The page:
The process for appointing new Competition Council members is now complete and operational. Specific and complex rules exist for the composition of the council and for it to pass decisions. Among other things, there must be two members representing each of the three constituent ethnic groups of Bosnia and Herzegovina (ie, two Serbs, two Bosnians and two Croatians).


Brazil

Petrobras closes abuse of dominance investigations through divestment commitments
  • Brazil
  • 26 September 2019

State-owned oil and gas company Petrobras recently reached two settlements with the Administrative Council for Economic Defence to close five investigations into alleged abuses of dominance in the oil refining and domestic natural gas markets. The settlements have drawn significant attention, as they constitute the first time that divestment commitments have been adopted as a remedy in a dominance case.

Importance of contractual control in merger review
  • Brazil
  • 06 June 2019

The Administrative Council for Economic Defence recently issued a decision on the definition of 'de facto control' under Brazilian competition law. While the decision establishes certain criteria that companies should consider when determining whether their contractual relationships with close partners may confer de facto control, these criteria are somewhat unclear and do not allow companies to assess, with sufficient certainty, whether an agreement should be subject to mandatory review.

Just desserts: CADE fines company for exclusivity practices in ice cream market
  • Brazil
  • 07 March 2019

The Administrative Council for Economic Defence (CADE) tribunal recently fined Unilever R29.4 million for abusing its dominant position in the impulse ice cream (ie, ice cream for immediate consumption) market. According to CADE, Unilever had violated competition law by adopting different types of agreement with its points of sale, which had resulted in their de facto exclusivity to sell Unilever ice creams under the brand Kibon.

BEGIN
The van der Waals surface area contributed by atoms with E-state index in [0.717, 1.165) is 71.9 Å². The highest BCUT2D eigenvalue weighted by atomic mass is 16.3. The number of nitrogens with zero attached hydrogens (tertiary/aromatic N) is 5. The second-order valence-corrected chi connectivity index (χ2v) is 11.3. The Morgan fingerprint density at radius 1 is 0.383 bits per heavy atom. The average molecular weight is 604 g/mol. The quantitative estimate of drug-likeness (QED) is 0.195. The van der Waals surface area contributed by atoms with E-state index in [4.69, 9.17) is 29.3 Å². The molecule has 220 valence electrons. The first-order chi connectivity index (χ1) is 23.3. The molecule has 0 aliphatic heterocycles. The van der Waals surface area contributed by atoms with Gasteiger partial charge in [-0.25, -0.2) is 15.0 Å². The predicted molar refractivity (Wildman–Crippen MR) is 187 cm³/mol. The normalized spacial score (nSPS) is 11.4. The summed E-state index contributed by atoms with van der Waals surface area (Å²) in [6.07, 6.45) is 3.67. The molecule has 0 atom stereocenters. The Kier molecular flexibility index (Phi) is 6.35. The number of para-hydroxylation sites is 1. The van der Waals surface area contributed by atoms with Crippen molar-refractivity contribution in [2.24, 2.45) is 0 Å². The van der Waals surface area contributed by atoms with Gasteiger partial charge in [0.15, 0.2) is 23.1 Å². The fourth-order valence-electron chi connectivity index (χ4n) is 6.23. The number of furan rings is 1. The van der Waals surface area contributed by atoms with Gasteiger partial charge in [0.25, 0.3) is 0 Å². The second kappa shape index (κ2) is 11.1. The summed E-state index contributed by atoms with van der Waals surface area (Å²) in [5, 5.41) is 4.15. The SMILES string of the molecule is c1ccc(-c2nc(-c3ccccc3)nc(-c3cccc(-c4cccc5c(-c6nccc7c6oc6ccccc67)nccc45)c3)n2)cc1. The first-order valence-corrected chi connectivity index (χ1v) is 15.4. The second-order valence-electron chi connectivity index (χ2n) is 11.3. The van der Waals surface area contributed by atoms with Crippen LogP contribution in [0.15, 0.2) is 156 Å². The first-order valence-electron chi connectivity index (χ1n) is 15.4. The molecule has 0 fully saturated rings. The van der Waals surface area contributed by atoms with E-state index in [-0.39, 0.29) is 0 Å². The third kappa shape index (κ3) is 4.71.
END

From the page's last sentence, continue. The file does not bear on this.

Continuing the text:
CADE requires ex post review of transactions that do not meet minimum turnover thresholds
  • Brazil
  • 20 December 2018

The Administrative Council for Economic Defence (CADE) recently requested, for the second time, the compulsory notification of a transaction that did not meet the legal turnover thresholds. This right allows the authority to review the business strategies of successive small acquisitions or acquisitions of nascent rivals in the event that they do not trigger the turnover thresholds. The risk that the CADE may require notification seems to increase following complaints by competitors or third parties.

Reshuffled CADE adopts new approach for IP cases
  • Brazil
  • 29 November 2018